The Dharma Is Dangerous
The teachings of the Buddha are absolutely true: we can test and prove them for ourselves. They teach about the true nature of reality – pure awareness – and the obstacles of defilements – desire, fear and ignorance – that prevent the recognition of the true nature of reality.
So where is the danger?
It is the very knowledge of these obstacles that has enabled manipulators to enslave people for centuries. Manipulators have taken the teachings on the human weaknesses of desire/hope, aversion/fear and ignorance/indifference to get what they want, by putting people to ‘sleep’. Obedience to distractions is so ingrained in our minds that each generation unwittingly teaches it to the next through trivial pursuits. As long as we consent to being dumbed down and following the herd, we will remain in this dungeon of darkness, unable to concentrate because of our preoccupation with the pleasant or unpleasant. Look at the world of the ‘media’: it is merely repetition, year in and year out, generation after generation – and we are addicted!
Dharma is a double-edged sword – for good and evil.
It is said that it is as rare for someone to turn to the Dharma (to realise the unity of absolute and relative truth) as it is for a blind turtle to surface from the bottom of the ocean once every hundred years and stick its head through a ring floating on the surface. Counting the number of people who practise the Dharma is like counting the number of stars that can be seen during the day. This being so, it will not matter that some know what’s going on, as the majority do not, as they are addicted to maintaining fear, hope and ignorance – they can’t keep their hands off their i-Phones. Intelligent? Smart? For whom? We are playing someone else’s games and the controllers are laughing all the way to the bank. Even though we may see what’s going on…it will still go on!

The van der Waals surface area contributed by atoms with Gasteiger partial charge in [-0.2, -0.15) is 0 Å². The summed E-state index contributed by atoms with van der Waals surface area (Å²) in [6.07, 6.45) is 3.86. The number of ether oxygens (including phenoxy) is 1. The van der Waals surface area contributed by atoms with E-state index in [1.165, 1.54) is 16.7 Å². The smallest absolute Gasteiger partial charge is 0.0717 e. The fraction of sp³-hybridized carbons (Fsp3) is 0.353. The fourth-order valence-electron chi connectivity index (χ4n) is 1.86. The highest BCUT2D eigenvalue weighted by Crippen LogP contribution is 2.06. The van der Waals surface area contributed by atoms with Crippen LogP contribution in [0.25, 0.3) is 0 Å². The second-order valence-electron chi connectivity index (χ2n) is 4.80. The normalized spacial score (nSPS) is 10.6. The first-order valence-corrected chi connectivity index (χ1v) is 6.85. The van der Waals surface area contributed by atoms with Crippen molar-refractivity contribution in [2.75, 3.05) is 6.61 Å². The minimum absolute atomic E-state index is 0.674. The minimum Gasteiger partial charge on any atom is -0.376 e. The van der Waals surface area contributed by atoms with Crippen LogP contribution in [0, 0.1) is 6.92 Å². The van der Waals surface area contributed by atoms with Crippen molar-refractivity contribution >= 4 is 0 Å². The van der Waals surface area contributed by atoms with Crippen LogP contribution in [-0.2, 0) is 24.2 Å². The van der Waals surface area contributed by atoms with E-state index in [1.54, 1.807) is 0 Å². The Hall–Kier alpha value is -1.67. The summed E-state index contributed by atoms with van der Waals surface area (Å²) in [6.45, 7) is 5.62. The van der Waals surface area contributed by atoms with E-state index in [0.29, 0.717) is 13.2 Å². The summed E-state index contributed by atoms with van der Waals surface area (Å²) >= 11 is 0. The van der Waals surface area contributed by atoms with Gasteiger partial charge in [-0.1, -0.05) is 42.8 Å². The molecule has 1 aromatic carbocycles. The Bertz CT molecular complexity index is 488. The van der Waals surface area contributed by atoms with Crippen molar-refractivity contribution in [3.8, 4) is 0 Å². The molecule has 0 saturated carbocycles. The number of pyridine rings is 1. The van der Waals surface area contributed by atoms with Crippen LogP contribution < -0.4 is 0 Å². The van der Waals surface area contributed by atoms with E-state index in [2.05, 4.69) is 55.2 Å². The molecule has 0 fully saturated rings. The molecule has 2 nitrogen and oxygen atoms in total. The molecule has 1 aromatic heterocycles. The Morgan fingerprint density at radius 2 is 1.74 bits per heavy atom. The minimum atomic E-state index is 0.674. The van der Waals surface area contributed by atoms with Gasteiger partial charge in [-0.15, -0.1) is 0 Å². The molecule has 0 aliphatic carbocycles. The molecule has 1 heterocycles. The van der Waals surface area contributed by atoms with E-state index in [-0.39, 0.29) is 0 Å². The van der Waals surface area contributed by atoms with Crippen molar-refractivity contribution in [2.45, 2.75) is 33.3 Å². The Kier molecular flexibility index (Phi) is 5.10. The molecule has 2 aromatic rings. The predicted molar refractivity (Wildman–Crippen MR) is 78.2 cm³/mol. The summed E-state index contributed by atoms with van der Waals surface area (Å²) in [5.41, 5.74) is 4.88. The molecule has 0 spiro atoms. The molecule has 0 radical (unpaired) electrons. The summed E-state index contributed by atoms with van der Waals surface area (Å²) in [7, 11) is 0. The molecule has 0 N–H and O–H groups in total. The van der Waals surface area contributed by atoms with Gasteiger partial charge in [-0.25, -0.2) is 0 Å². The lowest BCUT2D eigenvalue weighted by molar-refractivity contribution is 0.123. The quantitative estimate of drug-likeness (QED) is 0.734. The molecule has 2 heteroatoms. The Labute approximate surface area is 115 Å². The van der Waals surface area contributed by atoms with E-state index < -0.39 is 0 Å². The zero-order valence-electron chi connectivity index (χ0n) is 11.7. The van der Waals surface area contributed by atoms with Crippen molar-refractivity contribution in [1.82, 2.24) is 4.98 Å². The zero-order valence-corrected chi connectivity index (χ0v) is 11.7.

However, the Dharma is dangerous to the manipulators, who are overplaying their hand. In this dark age of technology, it is more obvious what is going on. The internet is also a double-edged sword: knowledge is getting through. The turtles are rising, and gradually people will surface to that which is beyond knowledge – wisdom.
Wisdom destroys ignorance!
The constant dilemma for those who write about the Dharma is; who is reading it? This is why it is so important to get a complete picture that is usable within our own culture. There has to be a proper transmission from culture to culture to enable each to deal with what is actually happening within that culture. Having a good wish is not good enough: we must see and recognise. Karma is something we all have to face.
If we want to change this world of corruption, we must seek the truth for ourselves. The Buddha said, “Don’t take my word for it; test it for yourself”. He did not answer all questions, enabling practitioners to think and reason for themselves in order that they can realise the ring of truth floating on the surface.